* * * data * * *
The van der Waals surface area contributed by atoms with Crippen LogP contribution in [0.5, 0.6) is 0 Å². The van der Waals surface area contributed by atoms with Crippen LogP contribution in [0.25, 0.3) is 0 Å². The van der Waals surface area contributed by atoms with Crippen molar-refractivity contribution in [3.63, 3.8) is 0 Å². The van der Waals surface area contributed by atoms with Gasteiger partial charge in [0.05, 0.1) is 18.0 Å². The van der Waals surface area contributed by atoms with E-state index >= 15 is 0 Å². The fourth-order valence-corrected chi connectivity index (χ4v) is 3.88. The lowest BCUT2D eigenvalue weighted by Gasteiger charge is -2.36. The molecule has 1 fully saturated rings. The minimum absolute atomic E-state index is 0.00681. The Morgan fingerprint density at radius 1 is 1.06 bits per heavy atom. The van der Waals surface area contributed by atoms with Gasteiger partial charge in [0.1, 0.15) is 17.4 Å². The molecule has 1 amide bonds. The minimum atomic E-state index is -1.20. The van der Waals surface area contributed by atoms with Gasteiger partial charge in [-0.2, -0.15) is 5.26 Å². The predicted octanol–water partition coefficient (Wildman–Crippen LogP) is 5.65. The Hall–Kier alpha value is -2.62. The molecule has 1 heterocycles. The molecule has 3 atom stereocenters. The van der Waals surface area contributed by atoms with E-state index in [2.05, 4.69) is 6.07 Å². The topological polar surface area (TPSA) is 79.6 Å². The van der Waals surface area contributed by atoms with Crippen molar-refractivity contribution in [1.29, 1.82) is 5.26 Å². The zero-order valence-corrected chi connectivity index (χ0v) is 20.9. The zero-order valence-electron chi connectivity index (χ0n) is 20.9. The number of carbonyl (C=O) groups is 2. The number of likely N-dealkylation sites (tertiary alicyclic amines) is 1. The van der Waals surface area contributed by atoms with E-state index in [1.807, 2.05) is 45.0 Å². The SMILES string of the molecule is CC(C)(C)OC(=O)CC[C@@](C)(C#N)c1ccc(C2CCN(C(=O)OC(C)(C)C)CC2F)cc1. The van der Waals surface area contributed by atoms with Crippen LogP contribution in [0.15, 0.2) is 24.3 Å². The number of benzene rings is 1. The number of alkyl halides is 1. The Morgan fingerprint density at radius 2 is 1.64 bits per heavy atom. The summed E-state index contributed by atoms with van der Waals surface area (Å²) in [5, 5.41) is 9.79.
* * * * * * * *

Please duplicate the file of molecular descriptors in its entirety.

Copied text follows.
The van der Waals surface area contributed by atoms with Crippen LogP contribution in [0.5, 0.6) is 0 Å². The van der Waals surface area contributed by atoms with Crippen LogP contribution in [0.25, 0.3) is 0 Å². The van der Waals surface area contributed by atoms with Crippen molar-refractivity contribution in [3.63, 3.8) is 0 Å². The van der Waals surface area contributed by atoms with Gasteiger partial charge in [0.05, 0.1) is 18.0 Å². The van der Waals surface area contributed by atoms with E-state index >= 15 is 0 Å². The fourth-order valence-corrected chi connectivity index (χ4v) is 3.88. The lowest BCUT2D eigenvalue weighted by Gasteiger charge is -2.36. The molecule has 1 fully saturated rings. The minimum absolute atomic E-state index is 0.00681. The Morgan fingerprint density at radius 1 is 1.06 bits per heavy atom. The van der Waals surface area contributed by atoms with Gasteiger partial charge in [0.1, 0.15) is 17.4 Å². The molecule has 1 amide bonds. The minimum atomic E-state index is -1.20. The van der Waals surface area contributed by atoms with Gasteiger partial charge in [-0.2, -0.15) is 5.26 Å². The predicted octanol–water partition coefficient (Wildman–Crippen LogP) is 5.65. The Hall–Kier alpha value is -2.62. The molecule has 1 heterocycles. The molecule has 3 atom stereocenters. The van der Waals surface area contributed by atoms with E-state index in [2.05, 4.69) is 6.07 Å². The topological polar surface area (TPSA) is 79.6 Å². The van der Waals surface area contributed by atoms with Crippen molar-refractivity contribution in [1.29, 1.82) is 5.26 Å². The zero-order valence-corrected chi connectivity index (χ0v) is 20.9. The zero-order valence-electron chi connectivity index (χ0n) is 20.9. The number of carbonyl (C=O) groups is 2. The number of likely N-dealkylation sites (tertiary alicyclic amines) is 1. The van der Waals surface area contributed by atoms with E-state index in [1.807, 2.05) is 45.0 Å². The SMILES string of the molecule is CC(C)(C)OC(=O)CC[C@@](C)(C#N)c1ccc(C2CCN(C(=O)OC(C)(C)C)CC2F)cc1. The van der Waals surface area contributed by atoms with Crippen LogP contribution in [0.15, 0.2) is 24.3 Å². The number of benzene rings is 1. The number of alkyl halides is 1. The Morgan fingerprint density at radius 2 is 1.64 bits per heavy atom. The summed E-state index contributed by atoms with van der Waals surface area (Å²) in [5, 5.41) is 9.79.